Ponte Vecchio in Florence

Ponte Vecchio is one of the symbols of the city of Florence and one of the most famous bridges in the world. It crosses Arno river in its narrowest point, where in ancient times there was a ford. It is the oldest bridge in Florence and the only one spared by the vicissitudes of the Second World War.

The present building dates from the fourteenth century, but was originally built by the Romans and around it grew the Roman colony of Florentia. During its history hosted the first workshop of leather tanners and butchers.

The early craftsmen found convenient and easy to work on the watercourse in order to directly dispose of waste of their work. In the Middle Ages became the seat of the goldsmiths, who divided into many small shops, still existing. At the centre of the bridge, opening on both sides there are arches offering a very suggestive view on the river.

Its main feature, the one that strikes the imagination of anyone looking at it, is the presence of buildings taken over across the bridge. They are small buildings that constitute a genuine extension of the road and the life along the river. In practice there are two rows of shops interrupted in the middle by a panoramic terrace.

Now it is the only bridge that has kept this characteristic today considered very unusual, but it was not so rare. Most of the Florentine bridges were bridges “built” with the shops above as Ponte Vecchio, for example, also the Ponte alle Grazie was full of shops and there were also several votive chapels.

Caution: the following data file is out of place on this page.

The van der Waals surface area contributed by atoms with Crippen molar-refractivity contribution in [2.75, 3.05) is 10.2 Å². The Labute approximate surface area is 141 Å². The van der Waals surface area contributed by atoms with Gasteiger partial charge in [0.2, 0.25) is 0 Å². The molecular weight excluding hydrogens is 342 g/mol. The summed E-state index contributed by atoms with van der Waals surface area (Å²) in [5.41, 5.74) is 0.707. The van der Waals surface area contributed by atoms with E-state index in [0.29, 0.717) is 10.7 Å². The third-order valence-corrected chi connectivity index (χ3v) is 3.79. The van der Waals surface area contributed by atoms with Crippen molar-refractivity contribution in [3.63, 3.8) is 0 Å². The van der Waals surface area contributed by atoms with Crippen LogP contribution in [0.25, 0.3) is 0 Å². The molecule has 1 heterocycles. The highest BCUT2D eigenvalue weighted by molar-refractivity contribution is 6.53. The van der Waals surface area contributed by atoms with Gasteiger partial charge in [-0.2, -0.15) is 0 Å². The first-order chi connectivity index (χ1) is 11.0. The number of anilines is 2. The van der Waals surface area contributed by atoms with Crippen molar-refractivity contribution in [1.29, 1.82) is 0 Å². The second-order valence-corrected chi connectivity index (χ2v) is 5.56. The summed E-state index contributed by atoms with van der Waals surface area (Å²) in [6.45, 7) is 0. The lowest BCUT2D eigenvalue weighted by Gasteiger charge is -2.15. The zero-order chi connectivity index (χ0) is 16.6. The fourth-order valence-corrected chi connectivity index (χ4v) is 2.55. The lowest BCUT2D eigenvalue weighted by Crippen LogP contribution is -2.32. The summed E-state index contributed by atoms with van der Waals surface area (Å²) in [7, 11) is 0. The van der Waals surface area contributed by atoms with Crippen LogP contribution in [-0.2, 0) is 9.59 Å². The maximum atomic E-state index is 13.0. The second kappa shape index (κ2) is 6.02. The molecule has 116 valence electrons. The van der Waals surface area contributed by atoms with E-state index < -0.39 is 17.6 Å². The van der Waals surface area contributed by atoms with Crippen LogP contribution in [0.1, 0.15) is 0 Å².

On the left side of the bridge, the Vasari Corridor passes above the shops. It is an air passage which was built by Grand Duke Ferdinando de ‘Medici in the 500 to connect Palazzo Vecchio, the residence of the Medici and Palazzo Pitti, without necessarily having to be confused with the mob and the populace in the streets. But Ferdinand was also a bit snobbish, and didn’t loved to walk over Ponte Vecchio, where there were those shops with their smells, so he sent them away and called the far more noble and elegant goldsmiths to occupy the shops.

It is possible to visit the Vasari Corridor, deserves, but it is necessary to organize the visit first because the entrance is allowed only by appointment and in a few fixed days.

At the centre of the bridge there is a small balcony, where the bust of Benvenuto Cellini is located. He was the most talented and famous Florentine goldsmith.

Ponte Vecchio is a more then a symbol. It is full of history and full of modern life.

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